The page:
Lord Jesus, help me to serve out of thanksgiving with all things being done to your praise and glory!
Have you ever thought about how much of our lives, thoughts, energy and emotions are consumed with thoughts about ourselves? We think about what we should have said, how others mistreated us, what do we get out of this, how situations are not fair for us, or how we can get ahead. 1 Cor. 6:19,20 challenges us, “do you not know that your body is the temple of the Holy Spirit who is in you, whom you have from God, and you are not your own? For you were bought at a price; therefore glorify God in your body and in your spirit, which are God’s.”
If I am not my own, why do I live like everything is all about me? Perhaps the greatest challenge is that we live for ourselves and are consumed about thinking about ourselves because we actually think that we are what is the most important! Instead of realizing that God and His kingdom are the most important we put ourselves above Him and we make everything revolve around us.
When we realize that we are bought with a price, we come to understand that we are purchased by One who has a greater purpose than what we were living for. We realize that there is One who is able to purchase us and hence has greater resources than we could ever have. He has come to rescue us by buying us out of the troubles caused by sin. A peace should come to us as we let this “other one” take our burdens and debts upon Himself.
Lord Jesus, help us to live as those that are bought and owned by You. May this bring great peace to us.
In the Gospels we can see the nature of Jesus and we can learn how His intentions for us are always for that which is good. It is easy to get frustrated with the situations around us and to call out to our Lord, inviting Him to rule and reign in a situation. “Jesus, if only You were here taking charge of the situation, then things would be different.” Jesus encourages us in Matthew 6:10 to pray that “You kingdom come. Your will be done On earth as it is in heaven.” It is not hard to think of areas where we wished that God would step in, show His power and rule. It is good that God’s kingdom and His rule would be more predominant in the situations around us.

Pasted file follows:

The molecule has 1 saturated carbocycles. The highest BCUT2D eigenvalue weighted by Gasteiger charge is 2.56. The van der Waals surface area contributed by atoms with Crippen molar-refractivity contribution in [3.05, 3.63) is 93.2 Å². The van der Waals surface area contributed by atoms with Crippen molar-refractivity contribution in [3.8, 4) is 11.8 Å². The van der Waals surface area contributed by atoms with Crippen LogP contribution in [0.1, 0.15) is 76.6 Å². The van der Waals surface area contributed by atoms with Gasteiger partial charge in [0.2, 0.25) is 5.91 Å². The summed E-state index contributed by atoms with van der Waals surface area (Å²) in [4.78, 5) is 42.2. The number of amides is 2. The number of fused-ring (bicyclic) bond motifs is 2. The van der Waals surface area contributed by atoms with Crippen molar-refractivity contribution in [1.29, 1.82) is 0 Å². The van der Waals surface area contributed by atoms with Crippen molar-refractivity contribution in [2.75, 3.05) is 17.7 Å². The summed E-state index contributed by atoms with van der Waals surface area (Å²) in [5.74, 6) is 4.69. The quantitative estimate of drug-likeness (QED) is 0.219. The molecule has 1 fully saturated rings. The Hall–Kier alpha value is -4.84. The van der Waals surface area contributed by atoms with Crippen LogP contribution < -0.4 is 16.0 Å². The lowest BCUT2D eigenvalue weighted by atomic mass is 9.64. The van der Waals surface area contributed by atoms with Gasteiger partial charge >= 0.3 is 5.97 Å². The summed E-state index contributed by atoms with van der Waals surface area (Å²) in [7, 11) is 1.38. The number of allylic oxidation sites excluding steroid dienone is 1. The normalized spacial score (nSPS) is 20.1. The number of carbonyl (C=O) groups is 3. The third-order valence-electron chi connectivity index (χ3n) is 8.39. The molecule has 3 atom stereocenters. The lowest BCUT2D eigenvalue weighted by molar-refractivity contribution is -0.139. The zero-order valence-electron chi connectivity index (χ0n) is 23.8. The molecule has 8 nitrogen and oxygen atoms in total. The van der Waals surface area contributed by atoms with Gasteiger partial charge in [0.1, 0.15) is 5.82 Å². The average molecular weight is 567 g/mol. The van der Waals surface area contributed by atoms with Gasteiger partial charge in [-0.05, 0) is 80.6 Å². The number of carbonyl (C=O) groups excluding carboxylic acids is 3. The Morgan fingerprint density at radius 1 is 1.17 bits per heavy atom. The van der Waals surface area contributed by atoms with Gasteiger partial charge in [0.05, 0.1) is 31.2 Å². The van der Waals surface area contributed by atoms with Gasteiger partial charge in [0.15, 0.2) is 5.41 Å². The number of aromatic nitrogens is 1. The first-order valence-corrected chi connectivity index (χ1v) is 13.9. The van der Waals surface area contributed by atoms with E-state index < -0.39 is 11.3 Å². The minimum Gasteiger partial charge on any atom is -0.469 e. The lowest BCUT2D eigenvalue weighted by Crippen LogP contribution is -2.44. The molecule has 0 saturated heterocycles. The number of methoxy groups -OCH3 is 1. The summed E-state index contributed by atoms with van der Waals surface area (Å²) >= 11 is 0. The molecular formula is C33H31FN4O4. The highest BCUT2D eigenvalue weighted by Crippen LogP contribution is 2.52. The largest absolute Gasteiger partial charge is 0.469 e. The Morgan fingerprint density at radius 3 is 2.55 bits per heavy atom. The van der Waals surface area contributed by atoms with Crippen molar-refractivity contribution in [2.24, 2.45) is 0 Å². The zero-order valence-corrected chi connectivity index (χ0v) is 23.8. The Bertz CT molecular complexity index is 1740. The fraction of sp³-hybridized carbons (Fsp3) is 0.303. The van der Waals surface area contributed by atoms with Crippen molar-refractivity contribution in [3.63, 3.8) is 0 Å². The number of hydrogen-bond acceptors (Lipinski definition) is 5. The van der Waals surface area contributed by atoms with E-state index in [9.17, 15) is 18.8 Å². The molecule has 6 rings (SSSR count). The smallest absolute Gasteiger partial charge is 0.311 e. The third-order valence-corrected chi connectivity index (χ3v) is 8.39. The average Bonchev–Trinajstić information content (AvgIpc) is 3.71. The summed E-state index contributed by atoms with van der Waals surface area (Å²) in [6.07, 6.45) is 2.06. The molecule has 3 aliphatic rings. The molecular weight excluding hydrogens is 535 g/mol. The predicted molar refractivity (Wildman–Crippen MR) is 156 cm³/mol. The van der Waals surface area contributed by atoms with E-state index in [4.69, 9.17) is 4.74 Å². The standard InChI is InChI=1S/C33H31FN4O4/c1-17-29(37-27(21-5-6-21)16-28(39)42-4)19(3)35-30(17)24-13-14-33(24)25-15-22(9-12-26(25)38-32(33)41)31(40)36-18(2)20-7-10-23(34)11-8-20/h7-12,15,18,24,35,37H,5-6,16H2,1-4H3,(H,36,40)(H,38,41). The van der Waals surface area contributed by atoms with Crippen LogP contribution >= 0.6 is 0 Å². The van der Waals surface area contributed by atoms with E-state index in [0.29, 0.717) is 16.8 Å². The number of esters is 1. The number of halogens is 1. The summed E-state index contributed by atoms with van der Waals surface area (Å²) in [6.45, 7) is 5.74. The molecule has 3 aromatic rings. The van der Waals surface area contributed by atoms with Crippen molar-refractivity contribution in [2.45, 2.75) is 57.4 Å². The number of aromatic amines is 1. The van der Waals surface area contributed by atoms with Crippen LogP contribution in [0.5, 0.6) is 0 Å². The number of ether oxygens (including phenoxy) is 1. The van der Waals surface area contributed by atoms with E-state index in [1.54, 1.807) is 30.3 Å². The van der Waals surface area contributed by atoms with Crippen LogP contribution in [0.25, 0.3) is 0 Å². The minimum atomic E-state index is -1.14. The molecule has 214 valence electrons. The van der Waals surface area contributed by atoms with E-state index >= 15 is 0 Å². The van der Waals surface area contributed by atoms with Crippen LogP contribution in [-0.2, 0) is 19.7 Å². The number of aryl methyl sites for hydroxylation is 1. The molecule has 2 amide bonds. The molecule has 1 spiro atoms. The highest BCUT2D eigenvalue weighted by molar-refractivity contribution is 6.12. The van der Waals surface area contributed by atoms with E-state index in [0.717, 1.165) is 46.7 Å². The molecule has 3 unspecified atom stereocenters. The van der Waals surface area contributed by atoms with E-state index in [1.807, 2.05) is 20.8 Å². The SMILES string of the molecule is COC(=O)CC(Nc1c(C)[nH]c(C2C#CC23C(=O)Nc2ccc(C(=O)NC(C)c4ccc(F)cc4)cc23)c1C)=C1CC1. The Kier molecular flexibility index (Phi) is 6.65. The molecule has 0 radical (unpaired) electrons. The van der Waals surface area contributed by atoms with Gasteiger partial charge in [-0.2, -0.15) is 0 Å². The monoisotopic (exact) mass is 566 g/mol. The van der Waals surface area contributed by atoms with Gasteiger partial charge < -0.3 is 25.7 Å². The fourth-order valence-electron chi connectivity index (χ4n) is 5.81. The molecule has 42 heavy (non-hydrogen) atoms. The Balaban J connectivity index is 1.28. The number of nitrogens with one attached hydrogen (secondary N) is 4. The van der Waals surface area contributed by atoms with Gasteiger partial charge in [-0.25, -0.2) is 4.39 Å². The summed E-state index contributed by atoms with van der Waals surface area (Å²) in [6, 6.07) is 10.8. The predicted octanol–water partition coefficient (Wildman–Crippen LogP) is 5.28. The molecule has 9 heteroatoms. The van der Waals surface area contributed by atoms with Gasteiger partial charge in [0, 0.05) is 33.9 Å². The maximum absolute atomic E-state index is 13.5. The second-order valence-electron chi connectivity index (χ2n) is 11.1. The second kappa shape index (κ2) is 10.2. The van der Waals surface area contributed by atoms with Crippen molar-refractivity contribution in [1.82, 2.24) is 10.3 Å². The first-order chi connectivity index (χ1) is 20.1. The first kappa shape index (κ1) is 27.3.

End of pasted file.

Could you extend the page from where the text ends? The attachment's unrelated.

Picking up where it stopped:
As much as we want our Lord to rule around us, Jesus says some interesting things in Luke 17:20, 21. “The kingdom of God does not come with observation; … For indeed, the kingdom of God is within you.” As much as we want God to use His ruling power to change the world around us, the kingdom is to start within us. In Romans 14:17, we are told that “the kingdom of God is not eating and drinking, but righteousness and peace and joy in the Holy Spirit.”
If we want to see God’s ruling power then we first need to allow Him to rule internally in our hearts and lives. Our submission to His ways and His leading should produce, a sensing of peace and joy that is not based upon the outward situations but upon our Lord and His Spirit ministering within us. Christ’s rulership within us is the key to His rulership outside of us. Take a moment to allow our Lord to rule within you, then all the rest will come into place.